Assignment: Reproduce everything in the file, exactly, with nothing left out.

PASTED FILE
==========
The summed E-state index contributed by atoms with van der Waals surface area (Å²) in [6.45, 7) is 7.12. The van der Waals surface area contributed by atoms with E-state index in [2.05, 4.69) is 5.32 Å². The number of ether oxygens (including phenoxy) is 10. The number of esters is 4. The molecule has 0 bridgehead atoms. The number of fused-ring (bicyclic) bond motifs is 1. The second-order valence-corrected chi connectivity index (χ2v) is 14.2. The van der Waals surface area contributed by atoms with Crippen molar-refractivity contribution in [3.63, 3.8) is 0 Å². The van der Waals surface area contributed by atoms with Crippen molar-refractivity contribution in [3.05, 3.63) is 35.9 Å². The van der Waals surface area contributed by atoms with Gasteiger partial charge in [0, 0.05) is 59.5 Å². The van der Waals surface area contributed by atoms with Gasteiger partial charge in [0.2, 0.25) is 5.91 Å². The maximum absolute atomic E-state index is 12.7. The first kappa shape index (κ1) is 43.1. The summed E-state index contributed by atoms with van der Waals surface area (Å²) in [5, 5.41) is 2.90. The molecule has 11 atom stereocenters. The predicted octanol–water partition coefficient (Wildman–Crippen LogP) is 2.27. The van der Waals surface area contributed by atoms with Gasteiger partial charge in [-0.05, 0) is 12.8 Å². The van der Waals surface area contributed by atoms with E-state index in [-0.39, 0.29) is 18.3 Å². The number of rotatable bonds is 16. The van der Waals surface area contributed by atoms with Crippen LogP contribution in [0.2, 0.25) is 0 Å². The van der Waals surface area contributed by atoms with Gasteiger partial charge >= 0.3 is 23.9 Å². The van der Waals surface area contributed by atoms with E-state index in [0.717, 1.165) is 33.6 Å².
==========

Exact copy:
The summed E-state index contributed by atoms with van der Waals surface area (Å²) in [6.45, 7) is 7.12. The van der Waals surface area contributed by atoms with E-state index in [2.05, 4.69) is 5.32 Å². The number of ether oxygens (including phenoxy) is 10. The number of esters is 4. The molecule has 0 bridgehead atoms. The number of fused-ring (bicyclic) bond motifs is 1. The second-order valence-corrected chi connectivity index (χ2v) is 14.2. The van der Waals surface area contributed by atoms with Crippen molar-refractivity contribution in [3.63, 3.8) is 0 Å². The van der Waals surface area contributed by atoms with Crippen molar-refractivity contribution in [3.05, 3.63) is 35.9 Å². The van der Waals surface area contributed by atoms with Gasteiger partial charge in [0, 0.05) is 59.5 Å². The van der Waals surface area contributed by atoms with Gasteiger partial charge in [0.2, 0.25) is 5.91 Å². The maximum absolute atomic E-state index is 12.7. The first kappa shape index (κ1) is 43.1. The summed E-state index contributed by atoms with van der Waals surface area (Å²) in [5, 5.41) is 2.90. The molecule has 11 atom stereocenters. The predicted octanol–water partition coefficient (Wildman–Crippen LogP) is 2.27. The van der Waals surface area contributed by atoms with Gasteiger partial charge in [-0.05, 0) is 12.8 Å². The van der Waals surface area contributed by atoms with E-state index in [-0.39, 0.29) is 18.3 Å². The number of rotatable bonds is 16. The van der Waals surface area contributed by atoms with Crippen LogP contribution in [0.2, 0.25) is 0 Å². The van der Waals surface area contributed by atoms with Gasteiger partial charge >= 0.3 is 23.9 Å². The van der Waals surface area contributed by atoms with E-state index in [0.717, 1.165) is 33.6 Å².